While constitutional laws certainly grant you the freedom to post your opinions on social media websites, employment laws are not so clear regarding employee protections for social media posts. Generally speaking, an at-will employee may be terminated for any reason that the employer sees fit, so long as that reason is not discriminatory in nature and doesn’t violate any federal or state laws.
This includes firing an employee who has posted or blogged something negative about their company, a supervisor, or even a fellow co-worker. Employment laws generally don’t prevent a private employer from firing an employee due to a "rant", inappropriate posts, etc. This is especially true if the post is posted in a manner that is viewable to the general public.
Many workplace disputes now revolve around persons being fired due to inappropriate posts on Facebook, Twitter, and other similar sites. While each employer may have different policies regarding social media conduct, there are certain types of posts that can inevitably lead to negative consequences with an employer. These include:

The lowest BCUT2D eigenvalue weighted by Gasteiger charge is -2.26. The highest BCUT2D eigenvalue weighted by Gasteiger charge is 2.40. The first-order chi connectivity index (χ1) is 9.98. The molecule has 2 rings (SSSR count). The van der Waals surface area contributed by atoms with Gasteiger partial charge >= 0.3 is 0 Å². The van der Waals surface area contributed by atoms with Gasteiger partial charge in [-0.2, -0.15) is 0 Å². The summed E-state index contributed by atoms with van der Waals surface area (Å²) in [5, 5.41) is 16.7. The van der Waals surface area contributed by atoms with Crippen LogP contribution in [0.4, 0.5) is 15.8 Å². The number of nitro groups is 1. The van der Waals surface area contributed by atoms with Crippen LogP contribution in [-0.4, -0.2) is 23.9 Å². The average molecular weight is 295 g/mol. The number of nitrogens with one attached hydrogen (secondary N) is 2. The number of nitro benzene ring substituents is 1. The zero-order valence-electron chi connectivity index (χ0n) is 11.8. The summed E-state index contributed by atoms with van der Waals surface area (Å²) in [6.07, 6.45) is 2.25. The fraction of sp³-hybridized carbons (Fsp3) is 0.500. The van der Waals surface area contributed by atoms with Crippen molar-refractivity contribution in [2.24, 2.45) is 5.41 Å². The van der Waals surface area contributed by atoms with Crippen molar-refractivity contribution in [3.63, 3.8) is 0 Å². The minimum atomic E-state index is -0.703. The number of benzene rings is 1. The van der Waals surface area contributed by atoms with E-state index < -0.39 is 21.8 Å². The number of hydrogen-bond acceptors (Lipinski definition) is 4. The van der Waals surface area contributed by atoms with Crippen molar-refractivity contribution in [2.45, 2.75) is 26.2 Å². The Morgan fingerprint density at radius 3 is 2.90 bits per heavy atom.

Thus, employees should always exercise discretion and good taste when posting information on social media, especially if there is a chance that an employer or co-worker might view the post.
Labor union laws do protect employees who are engaged in "concerted activity". For instance, this might include lobbying on behalf of other co-workers, such as demanding better work conditions, hours, etc. Here, employees tend to be protected from employer scrutiny when they engage in concerted activity. However, these types of cases are somewhat rare and may involve complex legal concepts and definitions.
Employment laws are very specific when it comes to social media activity. This area of law is relatively new, since social media websites are also quite new. You may wish to hire a employment lawyer if you have any questions, complaints, or legal concerns involving social media and your worksite. Your attorney can provide you with up-to-date legal advice and can also explain your rights under state and federal laws. Also, if you need to file a legal claim or lawsuit, your lawyer can represent you in a court of law as well.
Last Modified: 11-20-2014 12:39 PM PSTLaw Library Disclaimer
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